The Museum of Hoaxes
hoax archive hoax archive hoax archive hoax archive hoax archive
 
The Nobody For President Campaign, 1940 to Present
The Nazi Air Marker Hoax, 1942
Prof. Wingard's Death Ray Hoax, 1876
Can a bar of soap between your sheets ease muscle cramps?
The most sacred relic: the Holy Foreskin, circa 800 AD
Man flies by own lung power, 1934
The Diaphote, a television hoax, 1880
Fake Photos of Very Large Animals
BMW's April Fool's Day Hoaxes
Monkeys pick cotton, a 19th-century urban legend
Study finds that chivalry at sea is a myth. Men survive shipwrecks at much higher rate than women.
If you're a woman, don't expect much help from men during a shipwreck. In fact, the men are likely to be shoving the women out of the way in their eagerness to save themselves. That's the general message of a new study by Swedish economists Mikael Elinder and Oscar Erixson, "Every Man for Himself! Gender, Norms and Survival in Maritime Disasters."

Women fare worst on British ships — contrary to the tradition of British chivalry. The one exception to this rule was the Titanic, where Captain Smith announced, 'Women and children first.' And he enforced this rule at gunpoint. But apparently, during disasters it hardly ever occurs to captains to insist that women and children should be saved first. The recent Costa Concordia disaster demonstrated this.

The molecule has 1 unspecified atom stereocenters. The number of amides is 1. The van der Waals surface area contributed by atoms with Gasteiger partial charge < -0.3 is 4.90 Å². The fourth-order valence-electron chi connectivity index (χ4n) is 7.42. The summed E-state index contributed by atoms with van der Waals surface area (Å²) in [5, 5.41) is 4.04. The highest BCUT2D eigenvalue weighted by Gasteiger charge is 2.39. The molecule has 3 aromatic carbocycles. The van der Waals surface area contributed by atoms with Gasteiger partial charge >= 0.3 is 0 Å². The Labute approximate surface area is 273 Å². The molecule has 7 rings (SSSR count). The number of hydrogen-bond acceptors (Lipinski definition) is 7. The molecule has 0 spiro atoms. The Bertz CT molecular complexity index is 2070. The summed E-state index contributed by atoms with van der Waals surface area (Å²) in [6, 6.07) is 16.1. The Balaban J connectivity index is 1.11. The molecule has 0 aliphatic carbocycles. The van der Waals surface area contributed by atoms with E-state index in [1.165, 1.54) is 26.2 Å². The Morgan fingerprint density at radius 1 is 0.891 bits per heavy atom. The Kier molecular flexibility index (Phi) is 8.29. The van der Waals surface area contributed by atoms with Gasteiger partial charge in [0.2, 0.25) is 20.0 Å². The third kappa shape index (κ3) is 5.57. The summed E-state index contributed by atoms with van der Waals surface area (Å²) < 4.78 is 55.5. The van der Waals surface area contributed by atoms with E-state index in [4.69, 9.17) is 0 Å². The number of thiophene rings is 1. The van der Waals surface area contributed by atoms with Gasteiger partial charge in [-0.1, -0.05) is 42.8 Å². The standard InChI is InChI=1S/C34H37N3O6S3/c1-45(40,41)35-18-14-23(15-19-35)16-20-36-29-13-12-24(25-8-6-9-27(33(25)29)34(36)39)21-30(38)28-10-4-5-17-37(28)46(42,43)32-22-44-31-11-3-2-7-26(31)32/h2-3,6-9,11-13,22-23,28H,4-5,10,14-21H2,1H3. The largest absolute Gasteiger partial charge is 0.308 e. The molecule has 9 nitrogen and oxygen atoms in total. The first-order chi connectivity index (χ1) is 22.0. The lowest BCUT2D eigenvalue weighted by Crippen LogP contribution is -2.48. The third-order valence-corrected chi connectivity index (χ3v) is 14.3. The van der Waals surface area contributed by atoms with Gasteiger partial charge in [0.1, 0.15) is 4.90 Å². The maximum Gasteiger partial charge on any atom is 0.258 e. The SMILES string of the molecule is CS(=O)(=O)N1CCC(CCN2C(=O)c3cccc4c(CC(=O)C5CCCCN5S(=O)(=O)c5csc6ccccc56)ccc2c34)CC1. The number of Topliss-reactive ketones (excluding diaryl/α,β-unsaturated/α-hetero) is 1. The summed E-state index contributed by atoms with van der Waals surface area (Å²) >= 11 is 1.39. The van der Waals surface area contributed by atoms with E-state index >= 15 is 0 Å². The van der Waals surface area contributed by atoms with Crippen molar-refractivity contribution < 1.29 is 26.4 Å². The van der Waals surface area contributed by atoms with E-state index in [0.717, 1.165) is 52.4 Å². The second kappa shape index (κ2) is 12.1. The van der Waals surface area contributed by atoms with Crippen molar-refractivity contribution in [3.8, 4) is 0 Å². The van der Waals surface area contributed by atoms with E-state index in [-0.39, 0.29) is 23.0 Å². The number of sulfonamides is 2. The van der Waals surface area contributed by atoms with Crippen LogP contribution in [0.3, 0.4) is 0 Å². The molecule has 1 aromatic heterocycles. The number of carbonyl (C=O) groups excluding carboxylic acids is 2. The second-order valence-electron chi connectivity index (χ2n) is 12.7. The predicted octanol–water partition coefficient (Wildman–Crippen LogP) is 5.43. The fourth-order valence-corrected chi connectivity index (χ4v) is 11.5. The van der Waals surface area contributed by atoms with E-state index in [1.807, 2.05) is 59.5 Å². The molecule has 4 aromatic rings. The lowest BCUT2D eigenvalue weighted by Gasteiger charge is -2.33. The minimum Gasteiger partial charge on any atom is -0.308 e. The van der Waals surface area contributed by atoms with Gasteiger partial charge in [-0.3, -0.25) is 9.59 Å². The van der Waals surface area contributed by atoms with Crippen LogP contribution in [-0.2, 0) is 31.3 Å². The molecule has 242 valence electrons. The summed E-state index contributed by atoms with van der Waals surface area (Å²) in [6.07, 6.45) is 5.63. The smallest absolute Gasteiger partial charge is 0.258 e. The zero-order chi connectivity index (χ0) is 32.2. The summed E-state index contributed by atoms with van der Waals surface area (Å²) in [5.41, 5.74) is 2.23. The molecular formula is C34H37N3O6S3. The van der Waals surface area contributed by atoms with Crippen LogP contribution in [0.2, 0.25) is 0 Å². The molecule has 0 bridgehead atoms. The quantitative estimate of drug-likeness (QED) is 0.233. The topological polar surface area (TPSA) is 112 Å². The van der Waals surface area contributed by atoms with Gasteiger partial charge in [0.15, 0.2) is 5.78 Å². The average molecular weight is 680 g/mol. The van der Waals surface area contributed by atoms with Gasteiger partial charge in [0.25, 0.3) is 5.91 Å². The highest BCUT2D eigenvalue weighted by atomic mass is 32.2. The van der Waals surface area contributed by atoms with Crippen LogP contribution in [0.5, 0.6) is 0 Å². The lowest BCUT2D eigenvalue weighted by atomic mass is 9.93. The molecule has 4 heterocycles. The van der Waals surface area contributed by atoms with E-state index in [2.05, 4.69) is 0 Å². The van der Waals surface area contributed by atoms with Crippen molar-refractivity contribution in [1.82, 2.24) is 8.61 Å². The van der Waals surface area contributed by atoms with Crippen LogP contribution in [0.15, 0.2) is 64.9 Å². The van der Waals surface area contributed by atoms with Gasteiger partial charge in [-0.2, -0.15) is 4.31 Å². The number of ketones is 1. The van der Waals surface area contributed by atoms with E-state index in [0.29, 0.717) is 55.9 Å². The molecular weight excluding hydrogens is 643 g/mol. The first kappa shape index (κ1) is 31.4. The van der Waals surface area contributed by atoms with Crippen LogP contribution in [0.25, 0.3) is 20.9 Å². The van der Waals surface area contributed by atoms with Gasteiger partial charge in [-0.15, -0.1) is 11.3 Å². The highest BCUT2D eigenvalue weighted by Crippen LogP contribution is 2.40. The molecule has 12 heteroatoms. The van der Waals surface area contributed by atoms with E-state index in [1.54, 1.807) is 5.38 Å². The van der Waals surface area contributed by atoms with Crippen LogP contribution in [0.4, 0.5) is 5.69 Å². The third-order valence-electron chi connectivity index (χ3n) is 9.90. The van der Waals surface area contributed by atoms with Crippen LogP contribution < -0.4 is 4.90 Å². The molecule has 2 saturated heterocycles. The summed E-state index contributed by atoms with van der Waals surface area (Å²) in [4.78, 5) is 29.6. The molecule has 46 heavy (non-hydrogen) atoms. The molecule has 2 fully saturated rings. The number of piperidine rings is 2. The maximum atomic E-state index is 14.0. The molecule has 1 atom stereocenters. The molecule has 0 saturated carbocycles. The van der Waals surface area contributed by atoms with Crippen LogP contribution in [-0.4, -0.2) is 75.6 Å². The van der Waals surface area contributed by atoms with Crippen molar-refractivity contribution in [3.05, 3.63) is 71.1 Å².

The abstract of Elinder and Erixson's study:

Since the sinking of the Titanic, there has been a widespread belief that the social norm of 'women and children first' gives women a survival advantage over men in maritime disasters, and that captains and crew give priority to passengers. We analyze a database of 18 maritime disasters spanning three centuries, covering the fate of over 15,000 individuals of more than 30 nationalities. Our results provide a new picture of maritime disasters. Women have a distinct survival disadvantage compared to men. Captains and crew survive at a significantly higher rate than passengers. We also find that the captain has the power to enforce normative behavior, that the gender gap in survival rates has declined, that women have a larger disadvantage in British shipwrecks, and that there seems to be no association between duration of a disaster and the impact of social norms. Taken together, our findings show that behavior in life-and-death situation is best captured by the expression 'Every man for himself'.
Categories: Exploration/Travel, Urban Legends
Posted by The Curator on Sat Apr 14, 2012
Comments (0)
There are no comments yet for this post.
Commenting is no longer available for this post.
All text Copyright © 2014 by Alex Boese, except where otherwise indicated. All rights reserved.